How UK train fares compare to rest of Europe as commuters brace for price hike

Earlier this month, France’s transport minister Clément Beaune announced that fares for some key rail routes would be frozen – it’s good news for anyone planning to attend the Olympics and Paralympics in Paris and cities such as Lyon, Nantes and Bordeaux next summer.

The freeze covers the Ouigo budget high-speed TGV, and also non-high-speed Intercité trains.

Meanwhile, France will also introduce a new rail pass next summer allowing unlimited travel on local TER trains and the non-high-speed Intercités.

Although details are yet to be finalised, it is thought that the pass, costing €49 (£42) per month, will also include travel on buses, trams and underground networks

In the UK, however, rail ticket prices are set to rise by up to eight per cent in March if the Government uses its existing formula for fare increases – aligning them with average earnings growth.

According to figures released by the Office for National Statistics in September, average earnings growth in July was eight per cent. (Though the figure is smaller than in Denmark, where fares will rise by up to 13 per cent in January.)

The French pass is being introduced following the success of Germany’s digital Deutschland-Ticket, launched in May, which offers unlimited standard-class travel throughout the country on all types of public transport (except high speed) for €49 per month.

More than 10 million people bought the “D-Ticket” in its first month, and Deutsche Bahn’s regional services saw a 25 per cent rise in passengers, according to Evelyn Palla, boss of commuter service operator DB Regio.

Hungary and Portugal launched similar €49 passes, while Spain ran a similar scheme that has come to an end this month.

The D-Ticket could also be heading for the scrapheap. Although the German government has agreed to fund it to the tune of €1.5bn (£1.29bn) for 2024, not every local authority is seeing its viability and sustainability.

The north-eastern town of Stendal, with a population of around 41,000, will no longer allow the pass to be used on its bus system, including buses to and from the town, from 1 January. According to its local authority, a lack of plans for ongoing financing from federal and state governments means the town could be out of pocket by €40,000 in the first quarter of 2024. Will other local authorities follow suit?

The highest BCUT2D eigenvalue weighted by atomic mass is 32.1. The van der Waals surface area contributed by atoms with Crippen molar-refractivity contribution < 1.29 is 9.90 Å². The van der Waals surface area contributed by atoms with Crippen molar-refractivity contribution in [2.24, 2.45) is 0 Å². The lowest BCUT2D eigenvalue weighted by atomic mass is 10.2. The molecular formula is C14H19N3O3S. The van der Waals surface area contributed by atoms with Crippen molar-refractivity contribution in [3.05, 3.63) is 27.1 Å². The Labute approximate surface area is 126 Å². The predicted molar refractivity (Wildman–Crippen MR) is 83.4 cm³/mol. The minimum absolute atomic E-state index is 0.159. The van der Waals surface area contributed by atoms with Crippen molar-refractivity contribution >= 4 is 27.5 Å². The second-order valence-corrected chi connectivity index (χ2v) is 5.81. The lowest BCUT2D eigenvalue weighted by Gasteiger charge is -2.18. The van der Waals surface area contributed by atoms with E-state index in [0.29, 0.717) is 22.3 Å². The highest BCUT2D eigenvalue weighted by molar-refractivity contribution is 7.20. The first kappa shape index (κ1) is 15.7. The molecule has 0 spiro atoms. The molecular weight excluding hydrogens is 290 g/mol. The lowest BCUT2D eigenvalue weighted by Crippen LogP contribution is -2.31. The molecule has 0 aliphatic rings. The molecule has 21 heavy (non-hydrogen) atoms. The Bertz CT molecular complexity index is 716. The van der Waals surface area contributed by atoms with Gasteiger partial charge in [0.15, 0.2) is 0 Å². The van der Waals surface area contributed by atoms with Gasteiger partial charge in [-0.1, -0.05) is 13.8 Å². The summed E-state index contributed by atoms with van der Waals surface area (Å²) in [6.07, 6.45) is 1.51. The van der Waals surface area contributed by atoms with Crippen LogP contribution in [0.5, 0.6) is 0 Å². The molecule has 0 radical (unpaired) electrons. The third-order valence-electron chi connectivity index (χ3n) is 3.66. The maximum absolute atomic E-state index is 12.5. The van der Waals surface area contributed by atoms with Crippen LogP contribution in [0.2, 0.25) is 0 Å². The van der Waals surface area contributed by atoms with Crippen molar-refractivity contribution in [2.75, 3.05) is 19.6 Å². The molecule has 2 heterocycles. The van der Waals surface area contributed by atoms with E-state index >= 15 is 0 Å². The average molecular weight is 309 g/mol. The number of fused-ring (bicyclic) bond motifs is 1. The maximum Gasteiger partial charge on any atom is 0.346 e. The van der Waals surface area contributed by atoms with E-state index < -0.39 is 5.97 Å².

Taking things a step further, Luxembourg, the world’s richest country with a population of 640,000, has been offering free public transport for all since 2020, although travellers can pay to travel first class on trains, including on intercity services.

Meanwhile, in the UK, the rail network offers a variety of railcards which give holders a third off train travel – although restrictions apply.

So how do standard UK fares compete with France and other European countries? Train fares and networks can be complicated and confusing to navigate and understand at the best of times.

We’ve compared the cheapest standard one-way advance fares for off-peak rail tickets available at the start of 2024 for popular journeys of around 400 miles, such as London to Edinburgh, and around 200 miles, such as London to Manchester.

Some of the lowest fares in both the UK and Europe apply to travelling at night – but in seats, as opposed to berths, and sometimes involving changes. However, for the purposes of this comparison we’ve looked at daytime travel on direct trains.

Train tickets for Paris to Avignon are available from €19 (£16.35) (Photo: Getty)

France and Spain had the best prices for long and medium journeys thanks to France’s budget Ouigo TGV service, which also operates several routes in Spain. Fares start at £16.35 (€19) from Paris to Avignon and £7.75 (€9) from Madrid to Valencia.

It’s worth noting that the Ouigos in Spain depart from the main city stations, whereas in France, the cheapest fares often involve catching the trains at a station miles from the city centre.

In 2021, a US transport-related tech company called Fleet Logging calculated the price of a 62-mile rail journey between two major cities in every country and found that the Czech Republic had some of the lowest rail fares in the world after Luxembourg and Georgia – as evidenced by the fare between Prague and Ostrava in this list.

Possibly not for much longer, as it is expected ticket prices will rise by 10 per cent in 2024, following a rise of 15 per cent in 2023.

England, Scotland and Wales came out as the 7th, 8th and 9th most expensive countries in the world for rail travel in Fleet Logging’s survey. Slovenia and Austria had the most expensive fares in Europe.

The table below is based on the cheapest one-way ticket in early January that was available at the time of writing.